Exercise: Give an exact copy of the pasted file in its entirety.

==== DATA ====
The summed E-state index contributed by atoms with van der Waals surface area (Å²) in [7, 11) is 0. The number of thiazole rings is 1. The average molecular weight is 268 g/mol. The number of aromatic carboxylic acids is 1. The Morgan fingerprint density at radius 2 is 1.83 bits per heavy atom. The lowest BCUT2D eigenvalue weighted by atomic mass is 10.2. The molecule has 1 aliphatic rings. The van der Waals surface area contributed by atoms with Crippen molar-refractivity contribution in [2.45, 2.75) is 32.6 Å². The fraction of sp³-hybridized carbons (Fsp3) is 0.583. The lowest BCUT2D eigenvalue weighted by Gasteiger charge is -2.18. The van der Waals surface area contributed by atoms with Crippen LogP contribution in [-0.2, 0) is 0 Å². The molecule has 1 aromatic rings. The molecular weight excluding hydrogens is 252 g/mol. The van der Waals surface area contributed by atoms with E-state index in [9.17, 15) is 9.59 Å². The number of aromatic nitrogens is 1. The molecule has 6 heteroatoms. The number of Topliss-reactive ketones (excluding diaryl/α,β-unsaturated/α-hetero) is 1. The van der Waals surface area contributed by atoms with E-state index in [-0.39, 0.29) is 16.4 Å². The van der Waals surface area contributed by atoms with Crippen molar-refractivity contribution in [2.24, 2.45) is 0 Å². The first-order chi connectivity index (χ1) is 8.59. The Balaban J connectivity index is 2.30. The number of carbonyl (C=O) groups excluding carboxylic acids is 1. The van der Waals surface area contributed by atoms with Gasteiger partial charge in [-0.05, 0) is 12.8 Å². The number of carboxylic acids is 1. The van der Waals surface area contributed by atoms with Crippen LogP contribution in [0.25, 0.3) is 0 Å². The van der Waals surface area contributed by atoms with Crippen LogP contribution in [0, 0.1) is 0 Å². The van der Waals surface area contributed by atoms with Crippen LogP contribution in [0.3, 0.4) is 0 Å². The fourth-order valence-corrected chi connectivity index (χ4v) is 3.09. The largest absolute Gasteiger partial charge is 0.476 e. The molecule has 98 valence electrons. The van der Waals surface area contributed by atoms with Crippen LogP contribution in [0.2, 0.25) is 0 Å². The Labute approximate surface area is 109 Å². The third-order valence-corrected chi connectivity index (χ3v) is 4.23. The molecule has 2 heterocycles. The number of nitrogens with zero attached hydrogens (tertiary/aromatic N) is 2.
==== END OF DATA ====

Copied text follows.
The summed E-state index contributed by atoms with van der Waals surface area (Å²) in [7, 11) is 0. The number of thiazole rings is 1. The average molecular weight is 268 g/mol. The number of aromatic carboxylic acids is 1. The Morgan fingerprint density at radius 2 is 1.83 bits per heavy atom. The lowest BCUT2D eigenvalue weighted by atomic mass is 10.2. The molecule has 1 aliphatic rings. The van der Waals surface area contributed by atoms with Crippen molar-refractivity contribution in [2.45, 2.75) is 32.6 Å². The fraction of sp³-hybridized carbons (Fsp3) is 0.583. The lowest BCUT2D eigenvalue weighted by Gasteiger charge is -2.18. The van der Waals surface area contributed by atoms with Crippen LogP contribution in [-0.2, 0) is 0 Å². The molecule has 1 aromatic rings. The molecular weight excluding hydrogens is 252 g/mol. The van der Waals surface area contributed by atoms with E-state index in [9.17, 15) is 9.59 Å². The number of aromatic nitrogens is 1. The molecule has 6 heteroatoms. The number of Topliss-reactive ketones (excluding diaryl/α,β-unsaturated/α-hetero) is 1. The van der Waals surface area contributed by atoms with E-state index in [-0.39, 0.29) is 16.4 Å². The van der Waals surface area contributed by atoms with Crippen molar-refractivity contribution in [2.24, 2.45) is 0 Å². The first-order chi connectivity index (χ1) is 8.59. The Balaban J connectivity index is 2.30. The number of carbonyl (C=O) groups excluding carboxylic acids is 1. The van der Waals surface area contributed by atoms with Gasteiger partial charge in [-0.05, 0) is 12.8 Å². The number of carboxylic acids is 1. The van der Waals surface area contributed by atoms with Crippen LogP contribution in [0.25, 0.3) is 0 Å². The van der Waals surface area contributed by atoms with Crippen LogP contribution in [0, 0.1) is 0 Å². The van der Waals surface area contributed by atoms with Crippen LogP contribution in [0.3, 0.4) is 0 Å². The fourth-order valence-corrected chi connectivity index (χ4v) is 3.09. The largest absolute Gasteiger partial charge is 0.476 e. The molecule has 98 valence electrons. The van der Waals surface area contributed by atoms with Crippen LogP contribution in [0.2, 0.25) is 0 Å². The Labute approximate surface area is 109 Å². The third-order valence-corrected chi connectivity index (χ3v) is 4.23. The molecule has 2 heterocycles. The number of nitrogens with zero attached hydrogens (tertiary/aromatic N) is 2.